Sunday, November 29, 2009

A New Age

Faced with the perpetually overcast sky and the near continual downpours of rain that robbed today of almost all daylight, and eager to stave off the unremitting cold that seems intent on seeping into my bones and taking up permanent residence whenever I step outside, I decided it was best to stay in, put my feet up and watch a good movie. I settled for Sir David Lean’s The Bridge on the River Kwai.

I’d like to say that it was a casual choice but for the past few days I’ve had Ogden Nash’s observation, “progress might have been all right once, but it has gone on too long,” rolling around in my head. And with so much interest in motion capture, virtual sets, digital 3D, and all the other bollocks involved, I just wanted to watch a movie that replied on production rather than post–production.

If The Bridge on the River Kwai was made today no doubt a team of pixel–monkeys sitting at their computers would be employed to create the pyrotechnic finale. Or maybe they’d be doing the whole damn thing. Back in 1957, to make his film about obsessive characters the increasingly obsessive director, headed into the jungle with his cast and crew where they actually built the bridge and then eventually blew the fucker up – while a train was steaming across it – rather than relying on a miniatures unit to take care of business.

All told Lean and his team spent 250–odd days in Ceylon. In London last week for the Royal gala premiere of The Lovely Bones, Peter Jackson, who is producing the new trilogy of Tintin films announced that, having long finished filming, they had a final edit of The Secret of the Unicorn. All that was left to do was the computer rendering, which would take the next two years to complete. Two years? Two whole fucking years?!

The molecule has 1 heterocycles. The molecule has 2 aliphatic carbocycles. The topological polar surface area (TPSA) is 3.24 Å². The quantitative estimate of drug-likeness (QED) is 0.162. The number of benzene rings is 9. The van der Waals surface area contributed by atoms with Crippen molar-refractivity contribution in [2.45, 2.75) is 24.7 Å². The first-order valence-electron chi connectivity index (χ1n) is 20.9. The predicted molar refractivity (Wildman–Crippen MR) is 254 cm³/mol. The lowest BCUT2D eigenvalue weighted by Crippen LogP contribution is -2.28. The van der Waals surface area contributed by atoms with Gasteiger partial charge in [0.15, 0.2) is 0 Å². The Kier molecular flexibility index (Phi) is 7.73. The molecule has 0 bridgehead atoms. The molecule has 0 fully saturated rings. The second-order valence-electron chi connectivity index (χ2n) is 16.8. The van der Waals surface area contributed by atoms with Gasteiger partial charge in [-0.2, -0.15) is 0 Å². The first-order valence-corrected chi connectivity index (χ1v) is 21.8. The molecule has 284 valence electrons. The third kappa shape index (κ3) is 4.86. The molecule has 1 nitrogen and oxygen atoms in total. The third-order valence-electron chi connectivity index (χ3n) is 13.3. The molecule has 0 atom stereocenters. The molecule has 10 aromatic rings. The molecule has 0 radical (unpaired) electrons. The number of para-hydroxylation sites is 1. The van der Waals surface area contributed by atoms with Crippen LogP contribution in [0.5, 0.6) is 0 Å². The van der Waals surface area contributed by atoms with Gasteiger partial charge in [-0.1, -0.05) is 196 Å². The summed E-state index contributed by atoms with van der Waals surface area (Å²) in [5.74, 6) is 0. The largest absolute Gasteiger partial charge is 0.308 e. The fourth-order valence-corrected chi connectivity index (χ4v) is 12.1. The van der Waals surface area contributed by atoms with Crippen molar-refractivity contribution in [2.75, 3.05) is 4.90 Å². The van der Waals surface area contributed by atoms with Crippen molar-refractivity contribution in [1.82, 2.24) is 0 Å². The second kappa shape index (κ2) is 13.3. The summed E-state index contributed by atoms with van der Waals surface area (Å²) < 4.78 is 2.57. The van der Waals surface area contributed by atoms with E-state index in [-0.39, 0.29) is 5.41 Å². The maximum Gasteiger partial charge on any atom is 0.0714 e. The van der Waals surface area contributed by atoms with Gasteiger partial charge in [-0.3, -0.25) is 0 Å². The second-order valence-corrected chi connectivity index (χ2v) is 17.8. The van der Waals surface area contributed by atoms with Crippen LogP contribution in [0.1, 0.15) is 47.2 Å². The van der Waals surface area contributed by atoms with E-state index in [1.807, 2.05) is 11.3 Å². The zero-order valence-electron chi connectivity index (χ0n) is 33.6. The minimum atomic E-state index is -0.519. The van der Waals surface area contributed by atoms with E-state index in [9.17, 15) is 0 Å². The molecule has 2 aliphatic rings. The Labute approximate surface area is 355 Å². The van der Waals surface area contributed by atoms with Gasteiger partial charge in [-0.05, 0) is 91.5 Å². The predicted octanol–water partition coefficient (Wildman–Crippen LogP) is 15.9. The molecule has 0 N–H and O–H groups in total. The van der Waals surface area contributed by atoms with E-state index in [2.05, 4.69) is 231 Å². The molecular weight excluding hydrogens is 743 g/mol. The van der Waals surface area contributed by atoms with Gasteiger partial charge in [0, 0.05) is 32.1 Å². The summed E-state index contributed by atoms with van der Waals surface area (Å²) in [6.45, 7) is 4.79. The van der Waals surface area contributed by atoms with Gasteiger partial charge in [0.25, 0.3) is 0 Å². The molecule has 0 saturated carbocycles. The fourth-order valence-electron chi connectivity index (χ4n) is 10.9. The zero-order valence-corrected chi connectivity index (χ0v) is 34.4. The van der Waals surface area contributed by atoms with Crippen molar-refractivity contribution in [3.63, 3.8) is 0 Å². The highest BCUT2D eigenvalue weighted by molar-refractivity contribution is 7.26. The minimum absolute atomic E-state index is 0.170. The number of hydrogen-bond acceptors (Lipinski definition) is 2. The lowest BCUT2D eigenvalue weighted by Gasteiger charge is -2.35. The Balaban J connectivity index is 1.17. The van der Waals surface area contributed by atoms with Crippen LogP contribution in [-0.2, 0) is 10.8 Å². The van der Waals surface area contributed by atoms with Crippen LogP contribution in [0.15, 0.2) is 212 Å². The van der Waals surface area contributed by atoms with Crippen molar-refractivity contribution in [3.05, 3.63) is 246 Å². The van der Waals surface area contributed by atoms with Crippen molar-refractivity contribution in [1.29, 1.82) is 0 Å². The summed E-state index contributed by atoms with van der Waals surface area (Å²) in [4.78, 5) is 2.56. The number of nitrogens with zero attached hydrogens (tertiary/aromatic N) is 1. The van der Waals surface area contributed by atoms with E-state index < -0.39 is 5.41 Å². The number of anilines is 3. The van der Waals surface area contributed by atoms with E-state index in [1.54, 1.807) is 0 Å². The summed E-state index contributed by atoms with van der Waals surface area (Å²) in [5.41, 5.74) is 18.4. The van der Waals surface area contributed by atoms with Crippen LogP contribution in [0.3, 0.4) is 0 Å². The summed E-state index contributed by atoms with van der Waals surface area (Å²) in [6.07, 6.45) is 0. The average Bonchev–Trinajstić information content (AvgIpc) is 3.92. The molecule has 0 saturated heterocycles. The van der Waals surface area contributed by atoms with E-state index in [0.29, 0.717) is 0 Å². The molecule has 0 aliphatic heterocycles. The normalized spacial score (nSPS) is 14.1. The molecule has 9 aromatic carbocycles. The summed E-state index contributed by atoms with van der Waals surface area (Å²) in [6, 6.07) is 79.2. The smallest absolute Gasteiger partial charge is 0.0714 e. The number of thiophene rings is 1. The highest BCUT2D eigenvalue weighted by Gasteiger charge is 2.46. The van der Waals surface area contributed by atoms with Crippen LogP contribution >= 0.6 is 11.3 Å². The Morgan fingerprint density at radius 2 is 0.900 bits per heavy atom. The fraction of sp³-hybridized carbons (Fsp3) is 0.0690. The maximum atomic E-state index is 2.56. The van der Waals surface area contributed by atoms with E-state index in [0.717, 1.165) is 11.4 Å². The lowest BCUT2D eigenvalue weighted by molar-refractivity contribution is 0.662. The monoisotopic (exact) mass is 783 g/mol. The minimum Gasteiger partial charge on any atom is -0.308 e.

I can understand motion capture being used as a tool to aid in the creation of a computer–generated character that will be inserted into live action footage. The best example remains Gollum in The Lord of the Rings trilogy. But to use the process to morph the actors into strangely exaggerated characters that inhabit a wholly CGI–environment seems totally redundant, especially when it takes up a massive amount of time, a huge chunk of change, and the end result is this strange, almost repellent quasi–animation that ultimately doesn’t work.

Once upon a time Robert Zemeckis made some pretty decent movies but now he’s retired from live–action to concentrate on motion capture the finished films haven’t been that impressive. Maybe Zemeckis became obsessed with the technology, or maybe he reached a point in his life where he preferred to film close to home and sleep in his own bed every night. Either way, someone should point out that if you want to make an really good animated feature, hire some expert animators rather than relying on expensive actors prancing around while they’re covered in little dots.

I sat through Beowulf and that was a struggle. It was like someone had decided to make a new car and asked shipbuilders to design and build it. If I want to watch an adaptation of Charles Dickens’ A Christmas Carol I’d go back to the live action Scrooge starring Alastair Sim or the animated version directed by Richard Williams, again starring Sim as Ebenezer Scrooge, but not Zemeckis’ weird hybrid, especially knowing that they’d spunked $200 million on it.

The problem is these new movies seem to concentrate on the spectacle rather than the story. With Avatar steamrollering towards us it was eye–opening experience to read Joshua Davis’ article about James Cameron’s new movie in Wired magazine. In case you can’t be bothered to go and read it, here’s an excerpt:

He started by hiring USC linguistic expert Paul Frommer to invent an entirely new language for the Na’vi, the blue-skinned natives of Pandora. Frommer came on board in August 2005 and began by asking Cameron what he wanted the language to sound like? Did he want clicks and guttural sounds or something involving varying tones? To narrow the options, Frommer turned on a microphone and recorded a handful of samples for Cameron.